Michael Christopher Brown

Michael Christopher Brown is an American photographer, based in Los Angeles, who is known for his documentation of the 2011 Libyan Civil War and the resulting monograph, Libyan Sugar (2016).

Brown was raised in the Skagit Valley, a farming community in Washington. After moving to New York City in 2005, he joined the Italian photo agency Grazia Neri in 2006. He then moved to Beijing, China, in 2009 and over the next two years put together a series of works from road and train trips across the country.

Swimming Pool Hill, Kabul, Afghanistan

In 2010 Brown began taking pictures with an iPhone, driving around eastern China in his Jinbei van. Since then he produced iPhone photographs in Libya, Egypt, Cuba, Palestine and throughout central Africa including Congo (DRC) and the Central African Republic. Brown’s ability to capture critical moments with an iPhone has led to his involvement with Time, The New York Times Magazine, and National Geographic’s Instagram platforms. Through these platforms, he is able to reach millions of followers to inform and educate on social and political issues in remote and under-reported areas of the world.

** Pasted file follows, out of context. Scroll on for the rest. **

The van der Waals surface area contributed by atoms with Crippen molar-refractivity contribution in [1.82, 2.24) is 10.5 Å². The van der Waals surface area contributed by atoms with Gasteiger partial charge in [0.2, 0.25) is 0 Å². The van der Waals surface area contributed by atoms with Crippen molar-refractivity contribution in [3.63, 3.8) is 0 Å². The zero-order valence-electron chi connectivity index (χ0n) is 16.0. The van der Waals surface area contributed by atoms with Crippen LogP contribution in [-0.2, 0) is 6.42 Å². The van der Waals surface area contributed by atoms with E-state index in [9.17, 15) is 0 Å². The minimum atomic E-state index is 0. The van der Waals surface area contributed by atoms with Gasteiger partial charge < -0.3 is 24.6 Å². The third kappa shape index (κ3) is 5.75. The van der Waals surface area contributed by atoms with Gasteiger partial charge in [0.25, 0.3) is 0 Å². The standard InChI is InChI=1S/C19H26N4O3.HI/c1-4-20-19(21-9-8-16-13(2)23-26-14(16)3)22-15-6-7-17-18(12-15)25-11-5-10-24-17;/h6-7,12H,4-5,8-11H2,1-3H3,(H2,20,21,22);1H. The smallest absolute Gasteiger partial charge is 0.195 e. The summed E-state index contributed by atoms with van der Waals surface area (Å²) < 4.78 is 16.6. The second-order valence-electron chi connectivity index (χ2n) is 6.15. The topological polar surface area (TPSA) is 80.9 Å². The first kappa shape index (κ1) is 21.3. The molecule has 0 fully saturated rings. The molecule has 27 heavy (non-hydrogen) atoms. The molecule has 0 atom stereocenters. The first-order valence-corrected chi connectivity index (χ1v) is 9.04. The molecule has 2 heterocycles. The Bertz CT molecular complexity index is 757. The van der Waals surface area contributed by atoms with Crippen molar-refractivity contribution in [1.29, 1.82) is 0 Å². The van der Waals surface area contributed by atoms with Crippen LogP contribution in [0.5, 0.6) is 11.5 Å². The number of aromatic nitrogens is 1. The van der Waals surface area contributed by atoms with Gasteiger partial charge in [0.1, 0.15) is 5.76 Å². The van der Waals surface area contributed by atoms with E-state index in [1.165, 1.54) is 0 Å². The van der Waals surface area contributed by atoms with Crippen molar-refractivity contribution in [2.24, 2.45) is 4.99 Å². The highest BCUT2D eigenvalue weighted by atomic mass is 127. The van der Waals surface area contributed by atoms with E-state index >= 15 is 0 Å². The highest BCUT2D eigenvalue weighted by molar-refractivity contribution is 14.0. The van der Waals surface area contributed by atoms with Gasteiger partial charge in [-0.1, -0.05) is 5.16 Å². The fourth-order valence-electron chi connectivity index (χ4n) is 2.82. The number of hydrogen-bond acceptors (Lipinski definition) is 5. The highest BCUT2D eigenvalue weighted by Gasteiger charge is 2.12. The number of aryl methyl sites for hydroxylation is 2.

In 2011, Brown spent seven months in Libya photographing the Libyan Revolution, exploring ethical distance and the iconography of warfare. He covered several battles along the coast, was ambushed several times in Eastern Libya and injured twice. In early March, on the frontline near the eastern town of Bin Jawad, he was shot in the leg by an AK-47 during a Government offensive. Six weeks later, while covering the Siege of Misrata, he was injured by incoming mortar fire and took four pieces of shrapnel to the chest, shoulder and arm, losing nearly half the blood in his body and requiring two transfusions. His colleagues Tim Hetherington and Chris Hondros were both killed in the same attack. 

Sunset, Kabul, Afghanistan

Brown returned to Libya twice in 2012 and was the subject of the Michael Mann directed HBO documentary series Witness: Libya. In March 2012 Brown and Men’s Journal writer Josh Davis were briefly kidnapped at gunpoint while covering a drifting event in Benghazi.

Brown has documented conflict in and around the Kivu provinces of the Democratic Republic of the Congo since 2012 and was based in Goma from late 2012 until early 2014. A contributing photographer at National Geographic since 2005, where he has completed adventure and cultural stories, Brown is also a contributor to The New York Times Magazine and other publications. Since 2006 his photographs have been published in dozens of international publications. He joined Magnum Photos as a nominee in 2013 and was an associate from 2015 until 2017.

Brown’s book Libyan Sugar won the Paris Photo First Photobook Award and the International Center of Photography’s 2017 Infinity Award for Artist’s Book.

In 2015 and 2016 Brown produced Paradiso, a multimedia project on the electronica music and youth scene in Havana, Cuba, part of which was exhibited in 2017 during the Cuba IS show at the Annenberg Space for Photography.

In 2018 Brown released the book Yo Soy Fidel, which follows the cortège of Fidel Castro, former Cuban revolutionary and politician, over a period of several days in late 2016.